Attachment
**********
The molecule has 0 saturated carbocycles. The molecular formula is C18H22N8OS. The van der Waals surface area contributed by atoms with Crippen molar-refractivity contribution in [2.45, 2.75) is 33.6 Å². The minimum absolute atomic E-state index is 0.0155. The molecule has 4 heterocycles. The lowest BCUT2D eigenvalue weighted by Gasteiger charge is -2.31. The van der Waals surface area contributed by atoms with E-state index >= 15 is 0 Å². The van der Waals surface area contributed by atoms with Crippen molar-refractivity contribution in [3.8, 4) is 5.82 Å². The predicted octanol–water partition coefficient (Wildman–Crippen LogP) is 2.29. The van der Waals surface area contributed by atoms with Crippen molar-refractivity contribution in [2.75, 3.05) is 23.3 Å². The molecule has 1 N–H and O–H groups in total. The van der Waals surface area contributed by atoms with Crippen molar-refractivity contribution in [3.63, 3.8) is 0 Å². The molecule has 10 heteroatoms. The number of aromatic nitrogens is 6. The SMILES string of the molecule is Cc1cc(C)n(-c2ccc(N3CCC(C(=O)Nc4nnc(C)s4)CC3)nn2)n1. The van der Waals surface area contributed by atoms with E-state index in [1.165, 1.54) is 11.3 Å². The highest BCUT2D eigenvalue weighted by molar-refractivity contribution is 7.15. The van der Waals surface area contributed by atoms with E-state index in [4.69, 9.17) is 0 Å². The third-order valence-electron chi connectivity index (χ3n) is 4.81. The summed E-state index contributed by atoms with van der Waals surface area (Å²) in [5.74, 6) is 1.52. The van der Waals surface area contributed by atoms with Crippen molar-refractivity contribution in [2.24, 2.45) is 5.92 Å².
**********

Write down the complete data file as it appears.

The molecule has 0 saturated carbocycles. The molecular formula is C18H22N8OS. The van der Waals surface area contributed by atoms with Crippen molar-refractivity contribution in [2.45, 2.75) is 33.6 Å². The minimum absolute atomic E-state index is 0.0155. The molecule has 4 heterocycles. The lowest BCUT2D eigenvalue weighted by Gasteiger charge is -2.31. The van der Waals surface area contributed by atoms with E-state index >= 15 is 0 Å². The van der Waals surface area contributed by atoms with Crippen molar-refractivity contribution in [3.8, 4) is 5.82 Å². The predicted octanol–water partition coefficient (Wildman–Crippen LogP) is 2.29. The van der Waals surface area contributed by atoms with Crippen molar-refractivity contribution in [2.75, 3.05) is 23.3 Å². The molecule has 1 N–H and O–H groups in total. The van der Waals surface area contributed by atoms with Crippen molar-refractivity contribution in [3.63, 3.8) is 0 Å². The molecule has 10 heteroatoms. The number of aromatic nitrogens is 6. The SMILES string of the molecule is Cc1cc(C)n(-c2ccc(N3CCC(C(=O)Nc4nnc(C)s4)CC3)nn2)n1. The van der Waals surface area contributed by atoms with E-state index in [1.165, 1.54) is 11.3 Å². The highest BCUT2D eigenvalue weighted by molar-refractivity contribution is 7.15. The van der Waals surface area contributed by atoms with E-state index in [4.69, 9.17) is 0 Å². The third-order valence-electron chi connectivity index (χ3n) is 4.81. The summed E-state index contributed by atoms with van der Waals surface area (Å²) in [5.74, 6) is 1.52. The van der Waals surface area contributed by atoms with Crippen molar-refractivity contribution in [2.24, 2.45) is 5.92 Å².